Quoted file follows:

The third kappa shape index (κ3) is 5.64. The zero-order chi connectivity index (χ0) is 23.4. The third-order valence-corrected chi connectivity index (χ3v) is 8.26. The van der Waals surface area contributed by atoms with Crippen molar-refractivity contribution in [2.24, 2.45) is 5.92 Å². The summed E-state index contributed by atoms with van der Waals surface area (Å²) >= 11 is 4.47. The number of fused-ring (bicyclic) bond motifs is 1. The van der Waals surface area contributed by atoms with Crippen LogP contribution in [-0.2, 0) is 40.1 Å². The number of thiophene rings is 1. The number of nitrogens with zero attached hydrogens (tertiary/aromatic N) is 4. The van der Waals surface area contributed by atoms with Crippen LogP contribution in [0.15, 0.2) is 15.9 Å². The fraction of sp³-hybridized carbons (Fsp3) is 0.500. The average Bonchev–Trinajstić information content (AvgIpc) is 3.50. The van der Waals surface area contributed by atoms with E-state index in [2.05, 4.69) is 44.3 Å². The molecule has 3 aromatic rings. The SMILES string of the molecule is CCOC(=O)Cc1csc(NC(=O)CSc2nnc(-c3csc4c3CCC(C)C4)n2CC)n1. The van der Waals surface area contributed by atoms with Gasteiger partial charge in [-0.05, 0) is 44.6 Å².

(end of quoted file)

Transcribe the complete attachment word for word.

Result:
The third kappa shape index (κ3) is 5.64. The zero-order chi connectivity index (χ0) is 23.4. The third-order valence-corrected chi connectivity index (χ3v) is 8.26. The van der Waals surface area contributed by atoms with Crippen molar-refractivity contribution in [2.24, 2.45) is 5.92 Å². The summed E-state index contributed by atoms with van der Waals surface area (Å²) >= 11 is 4.47. The number of fused-ring (bicyclic) bond motifs is 1. The van der Waals surface area contributed by atoms with Crippen LogP contribution in [-0.2, 0) is 40.1 Å². The number of thiophene rings is 1. The number of nitrogens with zero attached hydrogens (tertiary/aromatic N) is 4. The van der Waals surface area contributed by atoms with Crippen LogP contribution in [0.15, 0.2) is 15.9 Å². The fraction of sp³-hybridized carbons (Fsp3) is 0.500. The average Bonchev–Trinajstić information content (AvgIpc) is 3.50. The van der Waals surface area contributed by atoms with E-state index in [2.05, 4.69) is 44.3 Å². The molecule has 3 aromatic rings. The SMILES string of the molecule is CCOC(=O)Cc1csc(NC(=O)CSc2nnc(-c3csc4c3CCC(C)C4)n2CC)n1. The van der Waals surface area contributed by atoms with Gasteiger partial charge in [-0.05, 0) is 44.6 Å².